Physics

A student majoring in physics receives a core preparation in physics plus some training in math, chemistry and computer science. Physics graduates have success in industry, graduate school, high-school teaching and graduate engineering programs.

Students interested in high school teaching must pursue a physical science teaching license. This license combines both chemistry and physics teaching and is the recommended license for physics teachers in Ohio. Most students can expect to add a semester to the program to meet clinical practice requirements. Prospective teachers must begin the teacher-education program early by taking some education courses during the first or sophomore year. Therefore students should indicate their desire to teach to the science department as early as possible so they can receive advice about scheduling.
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Major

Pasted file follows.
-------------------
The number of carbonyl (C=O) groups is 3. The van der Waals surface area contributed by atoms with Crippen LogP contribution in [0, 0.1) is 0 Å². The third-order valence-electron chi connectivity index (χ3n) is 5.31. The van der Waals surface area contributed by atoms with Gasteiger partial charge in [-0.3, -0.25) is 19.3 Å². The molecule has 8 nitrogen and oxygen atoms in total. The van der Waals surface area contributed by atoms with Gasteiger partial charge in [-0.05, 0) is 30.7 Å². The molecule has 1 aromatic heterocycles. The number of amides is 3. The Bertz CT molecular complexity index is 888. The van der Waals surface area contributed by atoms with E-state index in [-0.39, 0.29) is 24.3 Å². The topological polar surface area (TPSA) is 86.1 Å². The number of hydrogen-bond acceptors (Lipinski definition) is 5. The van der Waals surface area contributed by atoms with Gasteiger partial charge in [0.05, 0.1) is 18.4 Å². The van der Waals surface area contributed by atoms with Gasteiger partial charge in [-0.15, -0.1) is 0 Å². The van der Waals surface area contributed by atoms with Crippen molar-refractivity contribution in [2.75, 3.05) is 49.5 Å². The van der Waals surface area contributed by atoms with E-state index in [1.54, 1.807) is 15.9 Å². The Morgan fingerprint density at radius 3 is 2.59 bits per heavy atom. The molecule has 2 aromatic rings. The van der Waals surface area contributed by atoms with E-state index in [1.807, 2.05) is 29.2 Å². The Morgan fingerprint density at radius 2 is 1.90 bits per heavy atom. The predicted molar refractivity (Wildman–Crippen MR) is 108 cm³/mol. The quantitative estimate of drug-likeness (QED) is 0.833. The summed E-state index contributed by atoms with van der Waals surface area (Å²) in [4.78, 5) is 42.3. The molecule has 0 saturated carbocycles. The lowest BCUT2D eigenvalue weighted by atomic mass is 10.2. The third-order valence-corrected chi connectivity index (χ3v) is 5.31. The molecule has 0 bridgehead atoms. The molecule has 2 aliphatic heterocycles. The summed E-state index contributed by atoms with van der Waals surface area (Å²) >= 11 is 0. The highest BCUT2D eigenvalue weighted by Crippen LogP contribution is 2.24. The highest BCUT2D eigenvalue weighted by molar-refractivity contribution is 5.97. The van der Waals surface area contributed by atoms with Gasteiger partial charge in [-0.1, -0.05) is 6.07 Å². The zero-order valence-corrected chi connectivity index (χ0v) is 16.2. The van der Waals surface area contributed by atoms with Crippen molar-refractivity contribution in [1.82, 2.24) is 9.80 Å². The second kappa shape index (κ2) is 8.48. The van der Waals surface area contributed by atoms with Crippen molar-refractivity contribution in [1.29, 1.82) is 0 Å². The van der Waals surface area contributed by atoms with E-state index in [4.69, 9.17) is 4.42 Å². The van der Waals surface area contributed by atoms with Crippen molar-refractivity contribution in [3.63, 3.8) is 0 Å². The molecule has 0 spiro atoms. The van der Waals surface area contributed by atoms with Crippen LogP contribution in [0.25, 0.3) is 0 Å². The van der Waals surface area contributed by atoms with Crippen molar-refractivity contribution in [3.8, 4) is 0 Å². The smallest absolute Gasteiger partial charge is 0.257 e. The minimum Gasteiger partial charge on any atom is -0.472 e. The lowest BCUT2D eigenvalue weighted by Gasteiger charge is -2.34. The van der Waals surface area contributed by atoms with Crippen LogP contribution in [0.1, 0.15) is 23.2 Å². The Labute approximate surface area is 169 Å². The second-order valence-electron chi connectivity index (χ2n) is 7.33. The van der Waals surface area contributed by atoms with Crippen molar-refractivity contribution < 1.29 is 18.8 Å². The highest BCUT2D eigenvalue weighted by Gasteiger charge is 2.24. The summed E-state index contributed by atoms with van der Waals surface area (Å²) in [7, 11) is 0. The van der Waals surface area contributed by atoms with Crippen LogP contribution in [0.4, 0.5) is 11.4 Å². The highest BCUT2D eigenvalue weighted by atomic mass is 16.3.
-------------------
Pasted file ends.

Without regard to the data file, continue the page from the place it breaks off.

(51 hours)
Required physics courses:
PHY 202 Astronomy (4)
PHY 211 Physics for Science and Engineering 1 (5)
PHY 212 Physics for Science and Engineering 2 (5)
PHY 326 Thermal/Modern/Nuclear/Quantum 1 (5)
PHY 327 Thermal/Modern/Nuclear/Quantum 2 (5)
PHY 360 Linear Electronics (4)

Major Required mathematics courses:
MAT 135 Calculus 1 (5)
MAT 136 Calculus 2 (5)

Required computer science course:
CPS 108 Computer Programming (3)

Required chemistry courses:
CEM 121 General Inorganic Chemistry 1 (5)
CEM 122 General Inorganic Chemistry 2 (5)

The major as indicated above should be viewed as a minimum major and is satisfactory for high school teachers and some industrial positions. Students will not be admitted to most graduate engineering programs unless they also take MAT 225 and MAT 350. More computer science such as CPS 320 is also recommended for prospective engineers. Students intending to pursue a graduate degree in physics should take the extra math and computer science as described for engineers, plus they should also consider PHY 365 and/or PHY 370. PHY 390 is also recommended for students thinking about graduate school.

Adolescent/young adult licensure in physical science

(94 hours minus 7 LAS hours)

Life Science Courses (choose one):
BIO 200 Genetics (4)
BIO 235 Cell Biology (4)

Chemistry courses:
CEM 121 General Inorganic Chemistry 1 (5)
CEM 122 General Inorganic Chemistry 2 (5)
CEM 221 Organic Chemistry 1 (4)
CEM 222 Organic Chemistry 2 (4)
CEM 230 Analytical Chemistry (4)
Two additional hours of chemistry required (2)